Through the keyhole

When Annelise and I bought our first house in Berkshire several years ago, we were understandably keen to put our stamp on it and so within a few weeks I had decided to tile the floor in the hallway. When one does any DIY job for the first time, it always takes twice as long and normally results in some problem solving (aka botching) as you try and work around the beginners errors that no experienced tradesperson would make. It also requires a fair bit of research to get to the top of the learning curve – in my case it took the form of internet blogs, youtube videos and even a good old hard back book on DIY! Despite all this I was quite pleased with the finished article. However, having focused so much on tiling, I found myself obsessed by it for the following few weeks. I couldn’t go into a public toilet without inspecting the grouting, I critiqued the tile pattern in a friend’s kitchen and marvelled at the edging strip they had used in a shopping centre. It wasn’t until I tried to put a vinyl floor down in the bathroom that I could move on!

Unfortunately, I am now suffering a similar problem as a result of our imminent move into what was the Barclays bank in Henfield high street. I find myself lying awake at night thinking about drainage, socket locations or car-park layouts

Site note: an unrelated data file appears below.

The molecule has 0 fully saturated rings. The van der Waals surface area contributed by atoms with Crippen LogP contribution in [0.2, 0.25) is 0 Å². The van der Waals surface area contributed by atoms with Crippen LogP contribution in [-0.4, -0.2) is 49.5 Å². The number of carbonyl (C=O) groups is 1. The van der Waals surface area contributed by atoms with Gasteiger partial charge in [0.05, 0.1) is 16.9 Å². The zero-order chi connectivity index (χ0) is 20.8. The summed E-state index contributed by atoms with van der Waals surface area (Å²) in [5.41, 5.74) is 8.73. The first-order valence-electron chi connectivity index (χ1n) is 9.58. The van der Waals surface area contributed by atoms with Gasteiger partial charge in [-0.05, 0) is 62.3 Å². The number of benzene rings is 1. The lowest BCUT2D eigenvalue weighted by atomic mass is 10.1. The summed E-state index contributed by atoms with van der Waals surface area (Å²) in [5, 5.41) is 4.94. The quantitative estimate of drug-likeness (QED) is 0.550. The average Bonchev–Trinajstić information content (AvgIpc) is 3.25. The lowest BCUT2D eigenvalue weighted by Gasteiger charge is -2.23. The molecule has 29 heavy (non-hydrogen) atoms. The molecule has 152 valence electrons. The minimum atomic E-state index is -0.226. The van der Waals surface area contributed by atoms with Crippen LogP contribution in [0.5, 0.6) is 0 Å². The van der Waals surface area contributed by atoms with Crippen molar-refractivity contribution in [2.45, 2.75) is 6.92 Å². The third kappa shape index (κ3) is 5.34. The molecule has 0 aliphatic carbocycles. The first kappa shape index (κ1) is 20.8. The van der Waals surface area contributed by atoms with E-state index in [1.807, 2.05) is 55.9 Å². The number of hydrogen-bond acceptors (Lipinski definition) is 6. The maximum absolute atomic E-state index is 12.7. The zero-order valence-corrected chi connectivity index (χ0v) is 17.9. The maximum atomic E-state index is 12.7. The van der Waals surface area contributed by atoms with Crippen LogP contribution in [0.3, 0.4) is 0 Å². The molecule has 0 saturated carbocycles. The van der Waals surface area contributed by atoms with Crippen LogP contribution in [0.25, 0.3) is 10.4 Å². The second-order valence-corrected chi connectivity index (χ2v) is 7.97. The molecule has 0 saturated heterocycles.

As part of the move we have taken the opportunity to invest in a variety of new equipment. One set of equipment is laparoscopy which allows us to perform “keyhole surgery”, including “keyhole” or laparoscopic bitch spays. Laparoscopic spays have become much more popular and accessible in recent years and so we are pleased that we can now offer them at the practice. Rather than a larger, midline, incision, laparoscopic spays are performed via two or three smaller incisions. A camera and the laparoscopic instruments are then passed through ports in the incisions and abdominal cavity can be viewed via a monitor.

The advantages of keyhole spays are:

·         A reduction in discomfort post operatively as a result of a minimally invasive procedure and smaller surgical cuts - most dogs are completely normal the following day.

·         Fewer / no sutures.

·         A faster return to normal activity due to a reduction in scar tissue formation and a reduction in post-operative pain.  While we do advise to reduce exercise until the wounds have healed, 20-30 minutes lead walks are acceptable the day after the procedure.

Laparoscopy can also be used for other procedures such as cryptorchid (retained testicle) castration, gastropexy in large breed dogs to prevent gastric torsion (GDV) and to obtain biopsies from abdominal organs, such as the liver, via a minimally invasive route. It’s very useful equipment!

If you are interested in a laparoscopic spay, or would like more information, please contact us at the surgery. We are currently offering service at our branch in Partridge Green initially, although we will move the equipment to our new Henfield branch when building is complete. On that subject, I would like to reassure people that we will have a private car-park to the rear of the building and that we will continue to run our Practice in Partridge Green. We are really looking forward to being part of the Henfield High Street and becoming even more involved in local events. Having the Christmas tree outside our front door should be especially fun!

We are aiming to open Mid-November and will have an open day so that any one who is interested can have a look around. More information on that to follow, but we hope to see you there!